A Familiar Story
Miyazaki’s resignation comes less than two weeks after Marc Tessier-Lavigne resigned from his position as president of Stanford University. His term is slated to end August 31, 2023.
Tessier-Lavigne’s story is complicated, but involves several cases of data fraud on papers that he was involved with, many of which he was the lead author on. These allegations became public in November 2022 when Theo Baker, a student journalist at the student-run paper The Stanford Daily, reported on the allegations.
Thisa resulted in an investigation by an outside law firm, which issued its report on July 17, 2023. That report looked at Tessier-Lavigne’s papers, which were published both before and after he took over as president, and found that the issues of data manipulation “spanned labs at three separate institutions”.
However, there was no evidence that Tessier-Lavigne was the one who manipulated the data or was aware of the manipulation. Still, the report did find that he didn’t have an “adequate explanation” for why he did not correct the issues when presented multiple opportunities.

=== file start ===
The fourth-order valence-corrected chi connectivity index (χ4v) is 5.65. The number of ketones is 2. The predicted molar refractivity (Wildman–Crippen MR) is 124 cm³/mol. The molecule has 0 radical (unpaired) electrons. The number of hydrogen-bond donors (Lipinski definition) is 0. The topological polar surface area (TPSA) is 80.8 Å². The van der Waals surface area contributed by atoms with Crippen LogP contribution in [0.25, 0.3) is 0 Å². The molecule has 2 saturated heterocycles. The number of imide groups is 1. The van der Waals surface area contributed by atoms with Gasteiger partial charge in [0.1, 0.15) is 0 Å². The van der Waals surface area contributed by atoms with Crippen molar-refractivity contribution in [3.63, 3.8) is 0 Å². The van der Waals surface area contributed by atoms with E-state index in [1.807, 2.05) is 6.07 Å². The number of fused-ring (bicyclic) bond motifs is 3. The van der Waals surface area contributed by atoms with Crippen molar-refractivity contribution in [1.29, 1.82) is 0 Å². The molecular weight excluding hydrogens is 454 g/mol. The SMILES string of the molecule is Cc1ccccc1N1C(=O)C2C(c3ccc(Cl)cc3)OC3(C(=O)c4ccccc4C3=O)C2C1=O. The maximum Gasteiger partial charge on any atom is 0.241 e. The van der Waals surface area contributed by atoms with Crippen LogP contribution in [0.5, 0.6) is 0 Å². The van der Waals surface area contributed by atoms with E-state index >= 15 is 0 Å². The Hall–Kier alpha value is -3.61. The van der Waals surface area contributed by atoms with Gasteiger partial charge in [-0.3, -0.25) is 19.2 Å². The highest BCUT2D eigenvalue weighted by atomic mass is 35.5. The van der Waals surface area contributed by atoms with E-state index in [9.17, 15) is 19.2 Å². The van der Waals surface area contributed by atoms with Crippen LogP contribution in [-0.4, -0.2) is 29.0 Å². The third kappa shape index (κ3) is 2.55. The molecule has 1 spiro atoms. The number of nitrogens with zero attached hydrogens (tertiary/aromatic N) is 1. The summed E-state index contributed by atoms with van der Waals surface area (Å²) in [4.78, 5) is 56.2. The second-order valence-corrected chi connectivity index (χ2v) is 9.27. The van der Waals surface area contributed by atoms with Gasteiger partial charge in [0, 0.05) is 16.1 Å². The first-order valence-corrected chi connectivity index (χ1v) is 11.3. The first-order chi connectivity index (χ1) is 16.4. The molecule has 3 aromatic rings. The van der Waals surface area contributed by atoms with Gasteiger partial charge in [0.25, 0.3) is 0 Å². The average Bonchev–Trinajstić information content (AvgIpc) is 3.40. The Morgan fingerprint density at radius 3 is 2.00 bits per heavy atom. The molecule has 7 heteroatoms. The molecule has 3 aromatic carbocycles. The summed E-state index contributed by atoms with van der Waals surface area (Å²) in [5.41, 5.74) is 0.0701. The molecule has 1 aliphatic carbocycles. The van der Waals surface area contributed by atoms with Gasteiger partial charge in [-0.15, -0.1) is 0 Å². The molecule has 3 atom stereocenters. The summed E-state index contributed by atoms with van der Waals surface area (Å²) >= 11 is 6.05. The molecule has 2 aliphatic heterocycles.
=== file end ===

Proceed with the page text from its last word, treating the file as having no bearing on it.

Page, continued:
Tessier-Lavigne, for his part, said that he accepts the report’s conclusions, including that there were areas he “should have done better.” Though he denies committing any fraud, he agreed to step down as president. He will continue to serve as a faculty member and operate his laboratories.
YouTuber Pete Judo posted a video about the story, highlighting how clear the evidence of manipulation was and saying it was “depressing” to see Stanford’s relatively weak response to the issues. However, he is not alone in those feelings. A fellow student and humorist at The Stanford Daily, Judy N. Liu, published a piece mocking Tessier-Lavigne and his eventual resignation months before it happened.
But what is unusual about the case isn’t the process or even the outcome, it’s the prominence of the university involved. Broadly seen as one of the top schools in the United States, such a scandal at the upper echelon of Stanford is outright shocking.